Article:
News Round Up In-Brief
- A 12-year-old girl, Noemi Álvarez Quillay, committed suicide in a children’s shelter on the border after she was picked up by police in Juárez on her second attempt to travel, alone but in the company of smugglers, the long journey from Nicaragua to her parents in the Bronx.
- Twelve people were arrested April 28 in a protest at the White House against deportations.
- On April 30, the A.F.L.-C.I.O. protested deportations by projecting a 60-by-90-foot video onto the side of the union’s headquarters in Washington.
- New Homeland Security Secretary Jeh Johnson said comprehensive immigration reform would be necessary to end unjust deportations and keep families together.
- Advocates in California are preparing undocumented immigrants to pass the state driver’s license test once licenses become available to them in 2015.
- The Los Angeles Times takes stock of current health care avenues for undocumented immigrants, after the Senate approved a bill to extend Medi-Cal to this population.
- A Superior Court judge in Fresno County overturned the provision of a 30-year-old court order that barred county officials from turning away potential patients of its state-supported health care program because of their immigration status.
- While John Boehner has said he is “hell-bent” on passing comprehensive reform, conservative activists are pushing opposition to immigration reform in primaries around the country. Advocates on the right and left anticipate a small window for reform early in the summer, after most of the Republican primaries.
- Health and Human Services Department data suggest that Latino enrollment in the Affordable Care Act system, last measured at 11 percent, is lagging behind the administration’s goals.
- Janet Jarman’s photo series depicting the daily life of a family in Matamoros, Mexico is now the conversational centerpiece of a study of how medical professionals view and interact with their immigrant patients.
- Sheriffs in nine Oregon counties said they would no longer comply with the 48-hour hold requests, called detainers, issued against immigrants by Immigration and Customs Enforcement.
- While in strong support, the NYT Editorial Board cautions city officials and immigrants alike about the implications of a potential municipal ID card.
- A report by the Migration Policy Institute found that 75 percent of immigrants removed through the widely criticized Secure Communities program had criminal convictions of some kind, but (crucially) the report did not break down the numbers between misdemeanors and felonies, nor did it identify how many were charged only for “illegal entry” at the border.
- The Huffington Post published a handy and short history lesson on some of the historical push factors for Latin American immigration.
- The Florida Senate voted to make undocumented students who were brought to the U.S. as children eligible for in-state tuition.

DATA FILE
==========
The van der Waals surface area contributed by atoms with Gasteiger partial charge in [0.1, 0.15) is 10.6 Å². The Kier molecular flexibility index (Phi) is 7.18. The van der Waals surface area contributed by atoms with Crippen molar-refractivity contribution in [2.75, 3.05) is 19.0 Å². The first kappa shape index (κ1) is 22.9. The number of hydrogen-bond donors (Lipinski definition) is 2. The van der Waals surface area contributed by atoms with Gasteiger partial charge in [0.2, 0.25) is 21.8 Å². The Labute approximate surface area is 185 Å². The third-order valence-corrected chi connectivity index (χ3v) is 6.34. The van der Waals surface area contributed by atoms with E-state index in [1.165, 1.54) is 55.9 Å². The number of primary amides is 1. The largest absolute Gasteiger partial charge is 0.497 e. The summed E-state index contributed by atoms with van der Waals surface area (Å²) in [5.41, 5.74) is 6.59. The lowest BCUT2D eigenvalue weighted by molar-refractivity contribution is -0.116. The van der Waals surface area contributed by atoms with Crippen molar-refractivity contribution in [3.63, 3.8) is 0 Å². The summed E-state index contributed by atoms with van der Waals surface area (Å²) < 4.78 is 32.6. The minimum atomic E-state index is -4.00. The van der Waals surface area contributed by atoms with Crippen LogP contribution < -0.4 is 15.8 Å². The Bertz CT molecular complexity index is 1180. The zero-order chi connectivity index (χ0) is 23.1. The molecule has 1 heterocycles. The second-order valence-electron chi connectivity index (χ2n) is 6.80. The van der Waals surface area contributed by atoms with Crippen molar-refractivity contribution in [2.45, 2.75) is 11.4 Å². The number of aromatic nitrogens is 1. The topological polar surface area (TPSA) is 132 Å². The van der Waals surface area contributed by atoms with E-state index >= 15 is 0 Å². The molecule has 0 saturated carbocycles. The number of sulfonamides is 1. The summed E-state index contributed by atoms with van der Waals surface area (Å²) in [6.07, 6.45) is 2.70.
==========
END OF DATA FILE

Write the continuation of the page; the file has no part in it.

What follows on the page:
- The Huffington Post spoke to five DREAMers about their morphing advocacy efforts within and beyond the immigrant rights movement.
- The Canadian government slashed funding for refugee mental health programs, leaving British Columbia with three free service providers to serve about 2,000 new refugees to the province each year.
- Kuwait deported an HIV-positive non-citizen in accordance with its own “security and health regulations.”
- Professor Caroline de Costa in Australia comments on the lack of adequate prenatal care at the Nauru offshore asylum seeker processing center, following up on her December 2013 investigation.
- Ruth De Souza, another academic observing Australia’s immigration policies, sheds light on the “uniquely cruel policy of mandatory, indefinite detention and offshore processing” and its impact on young families.
- A group of 16 Chinese immigrants trying to cross into Vietnam without authorization, thought possibly to be of the Uighur minority – including four women and two children – put up armed resistance to Vietnamese border guards in an incident that ended in several suicides.
- Documented, by undocumented journalist Jose Antonio Vargas, takes viewers through his childhood and the development of a professional life in America without papers.
- Who is Dayani Cristal? mixes forensic photos and commentary with reenactment in an attempt to trace the last steps of a migrant who died on the U.S.-Mexico border.
- Arnold, Christine, Jason Theede, and Anita Gagnon. 2014. A qualitative exploration of access to urban migrant healthcare in Nairobi, Kenya. Social Science & Medicine 110 (June 2014): 1-9.
- City & Society Special Issue: Everyday Enforcement: Heightened Immigration Enforcement and Community Responses in the United States. Volume 26, Issue 1 (April 2014).
Prepared by Rachel Stonecipher.
Categories: News Round Up In-Brief